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Paeroa in 1895. Photo: SUPPLIED

Dust plagues Hauraki towns

As part of a Valley Profile series, MEGHAN HAWKES searches through old newspapers to bring you the stories Thames Valley locals once read about themselves. 


The first street lamp in Paeroa, situated on the corner opposite the Criterion Hotel, was lit up by gas. The lamp was a lofty one, containing an incandescent burner of 70 candle power. The County Council intended to have several of these lights erected at convenient points about the town.
Paeroa was at times particularly unpleasant on account of the fearful amount of dust which blew in every direction through the town. Business people were often obliged to keep their shop doors closed.
Dust also plagued Waihī where yellow drifts of it blew in heavy thick clouds on the slightest pretext, such as the passing of a vehicle, choking unfortunate passengers. It was suggested this nuisance would be removed by a good road, making Waihī more beautiful to look at and more endurable to live in. One wit suggested that if some device could be contrived to regulate the wind, which nearly always blew violently, life will be nearly worth living there. Waihī in the past had achieved considerable notoriety on account of the drink-loving propensities of its inhabitants. There was more drink consumed there at one time than in any other town of equal size in New Zealand. It was said that the continual inhalation of large quantities of dust was responsible for this state of affairs.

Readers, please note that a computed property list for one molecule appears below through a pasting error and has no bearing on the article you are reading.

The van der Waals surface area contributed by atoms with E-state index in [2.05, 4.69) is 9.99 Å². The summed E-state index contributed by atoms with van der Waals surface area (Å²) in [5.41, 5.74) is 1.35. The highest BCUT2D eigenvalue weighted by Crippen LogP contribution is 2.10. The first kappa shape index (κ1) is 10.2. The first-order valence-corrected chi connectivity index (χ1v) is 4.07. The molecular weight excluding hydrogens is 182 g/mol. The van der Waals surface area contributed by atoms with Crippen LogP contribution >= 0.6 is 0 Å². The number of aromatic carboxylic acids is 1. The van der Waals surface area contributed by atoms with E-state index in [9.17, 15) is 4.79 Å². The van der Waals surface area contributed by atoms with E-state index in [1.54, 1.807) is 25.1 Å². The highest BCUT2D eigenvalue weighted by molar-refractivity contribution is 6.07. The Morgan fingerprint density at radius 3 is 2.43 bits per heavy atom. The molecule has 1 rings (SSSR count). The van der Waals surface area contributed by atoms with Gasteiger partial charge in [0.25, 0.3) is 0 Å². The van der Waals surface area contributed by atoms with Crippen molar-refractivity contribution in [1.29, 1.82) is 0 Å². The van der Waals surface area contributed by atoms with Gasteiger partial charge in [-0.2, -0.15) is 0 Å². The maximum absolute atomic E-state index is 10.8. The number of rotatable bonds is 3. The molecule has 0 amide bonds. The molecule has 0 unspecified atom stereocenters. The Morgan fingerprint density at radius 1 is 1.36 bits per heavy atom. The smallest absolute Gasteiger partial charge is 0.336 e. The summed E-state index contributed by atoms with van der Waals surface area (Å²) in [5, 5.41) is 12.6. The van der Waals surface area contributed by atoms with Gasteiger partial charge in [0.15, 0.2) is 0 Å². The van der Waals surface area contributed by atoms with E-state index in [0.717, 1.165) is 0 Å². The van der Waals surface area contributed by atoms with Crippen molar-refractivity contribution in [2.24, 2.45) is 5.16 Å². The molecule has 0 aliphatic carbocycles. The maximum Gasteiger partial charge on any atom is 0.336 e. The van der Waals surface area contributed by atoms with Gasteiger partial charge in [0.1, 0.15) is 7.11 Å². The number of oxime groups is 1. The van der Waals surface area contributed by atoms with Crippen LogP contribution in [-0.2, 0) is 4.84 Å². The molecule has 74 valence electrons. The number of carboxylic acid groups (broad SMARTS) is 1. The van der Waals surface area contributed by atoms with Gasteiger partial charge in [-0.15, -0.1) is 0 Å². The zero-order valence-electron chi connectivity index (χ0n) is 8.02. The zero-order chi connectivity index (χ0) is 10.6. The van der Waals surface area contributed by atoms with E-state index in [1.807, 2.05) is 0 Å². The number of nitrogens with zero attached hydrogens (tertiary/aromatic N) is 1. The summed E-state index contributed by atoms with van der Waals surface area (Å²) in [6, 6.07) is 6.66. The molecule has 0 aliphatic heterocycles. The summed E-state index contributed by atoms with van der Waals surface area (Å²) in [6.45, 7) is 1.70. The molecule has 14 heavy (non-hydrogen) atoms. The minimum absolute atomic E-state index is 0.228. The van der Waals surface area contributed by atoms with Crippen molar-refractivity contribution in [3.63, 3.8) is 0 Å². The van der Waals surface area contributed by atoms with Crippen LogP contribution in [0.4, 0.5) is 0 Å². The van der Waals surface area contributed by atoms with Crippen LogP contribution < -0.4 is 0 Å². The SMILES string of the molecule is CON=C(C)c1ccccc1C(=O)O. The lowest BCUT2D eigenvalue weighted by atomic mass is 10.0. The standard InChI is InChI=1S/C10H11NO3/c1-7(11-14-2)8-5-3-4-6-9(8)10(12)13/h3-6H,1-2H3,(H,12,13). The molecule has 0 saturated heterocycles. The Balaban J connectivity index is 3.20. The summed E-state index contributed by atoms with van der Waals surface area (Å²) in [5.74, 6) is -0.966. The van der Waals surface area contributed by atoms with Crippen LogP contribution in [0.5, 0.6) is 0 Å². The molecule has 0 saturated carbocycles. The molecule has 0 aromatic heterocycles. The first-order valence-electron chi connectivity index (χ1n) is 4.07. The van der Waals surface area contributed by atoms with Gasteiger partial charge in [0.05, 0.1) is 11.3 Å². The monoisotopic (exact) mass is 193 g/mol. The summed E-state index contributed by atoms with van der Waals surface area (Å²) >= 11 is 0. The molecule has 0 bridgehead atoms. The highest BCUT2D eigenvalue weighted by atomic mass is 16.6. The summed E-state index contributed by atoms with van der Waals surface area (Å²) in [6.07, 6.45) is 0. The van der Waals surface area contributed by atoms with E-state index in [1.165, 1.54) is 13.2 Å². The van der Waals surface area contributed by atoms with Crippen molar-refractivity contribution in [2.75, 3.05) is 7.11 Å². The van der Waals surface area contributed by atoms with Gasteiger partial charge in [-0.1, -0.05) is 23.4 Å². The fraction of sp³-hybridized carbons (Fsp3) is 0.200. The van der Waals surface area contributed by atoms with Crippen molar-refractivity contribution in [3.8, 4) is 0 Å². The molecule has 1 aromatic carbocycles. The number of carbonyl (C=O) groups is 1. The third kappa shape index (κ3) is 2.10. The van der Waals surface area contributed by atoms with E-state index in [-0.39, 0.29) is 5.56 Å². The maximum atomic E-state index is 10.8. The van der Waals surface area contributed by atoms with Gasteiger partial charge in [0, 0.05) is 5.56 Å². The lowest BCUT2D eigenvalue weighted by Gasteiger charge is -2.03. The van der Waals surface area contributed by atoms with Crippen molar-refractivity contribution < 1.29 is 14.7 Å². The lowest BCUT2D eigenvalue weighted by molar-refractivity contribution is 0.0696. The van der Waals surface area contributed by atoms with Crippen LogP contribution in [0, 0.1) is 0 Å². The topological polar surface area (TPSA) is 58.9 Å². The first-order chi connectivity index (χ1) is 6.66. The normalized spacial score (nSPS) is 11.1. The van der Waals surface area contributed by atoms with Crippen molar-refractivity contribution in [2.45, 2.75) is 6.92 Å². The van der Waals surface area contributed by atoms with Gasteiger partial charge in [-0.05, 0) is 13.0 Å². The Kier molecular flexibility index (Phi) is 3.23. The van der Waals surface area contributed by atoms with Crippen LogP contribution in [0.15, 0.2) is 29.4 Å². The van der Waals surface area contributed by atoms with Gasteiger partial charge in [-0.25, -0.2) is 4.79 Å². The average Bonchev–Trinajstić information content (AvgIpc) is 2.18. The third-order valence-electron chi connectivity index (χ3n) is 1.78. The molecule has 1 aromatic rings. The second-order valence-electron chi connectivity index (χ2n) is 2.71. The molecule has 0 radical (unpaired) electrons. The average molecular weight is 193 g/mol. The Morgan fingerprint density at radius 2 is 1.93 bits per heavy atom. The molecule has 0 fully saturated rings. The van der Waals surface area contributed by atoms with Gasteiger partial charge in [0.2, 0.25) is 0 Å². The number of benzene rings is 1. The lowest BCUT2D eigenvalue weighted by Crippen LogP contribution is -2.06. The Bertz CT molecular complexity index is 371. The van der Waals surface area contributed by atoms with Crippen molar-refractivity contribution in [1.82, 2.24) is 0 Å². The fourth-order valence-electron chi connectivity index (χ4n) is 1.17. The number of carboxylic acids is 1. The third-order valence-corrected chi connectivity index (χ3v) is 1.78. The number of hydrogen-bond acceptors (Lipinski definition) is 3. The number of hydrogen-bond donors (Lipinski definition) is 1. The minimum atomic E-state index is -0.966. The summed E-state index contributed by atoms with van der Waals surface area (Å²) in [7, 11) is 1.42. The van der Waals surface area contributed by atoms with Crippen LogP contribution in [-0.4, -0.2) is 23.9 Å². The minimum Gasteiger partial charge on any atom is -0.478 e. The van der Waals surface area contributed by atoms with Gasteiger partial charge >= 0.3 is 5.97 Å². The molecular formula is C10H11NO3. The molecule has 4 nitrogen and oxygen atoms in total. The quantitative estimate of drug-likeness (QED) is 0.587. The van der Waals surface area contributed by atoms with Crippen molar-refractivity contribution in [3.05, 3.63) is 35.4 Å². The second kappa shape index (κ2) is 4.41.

Thames dust, though, was the worst, being caused by the Hematite and Varnish Works. Residents of Broad and Campbell Streets petitioned the council to have the works removed as they could not live with the red dust and stench caused by it. The stink made the women feel sick, and in the daytime the smell was something dreadful. People went round the front street—out of their way— rather than smell the varnish. A long revolving pipe on the works sent dust up the chimney as well as flames which scorched nearby trees. There were fears houses would catch fire. Hematite was gathered off verandahs, windows were kept closed and books had to be covered with cloths to protect them. The owner of the varnish works had been warned before he opened that wherever such works had been erected in a town in other parts of the world they had been a menace and had had to be removed.  If the nuisance were allowed to continue residents would have to leave. The owner was advised either to condense the smoke and dust or to remove the works altogether. Despite calling these works a local industry, it was thought inappropriate that one man should become rich at the expense of others.
At Turua school, the children of the sixth standard had a lesson on the various meanings attached to such words as “intensity”, which they were told sometimes meant depth, as “depth of feeling” or “intensity of feeling”. They were then told to write sentences containing the words illustrated. One pupil wrote: “A boy went in for a swim and got out of his intensity and was drowned”.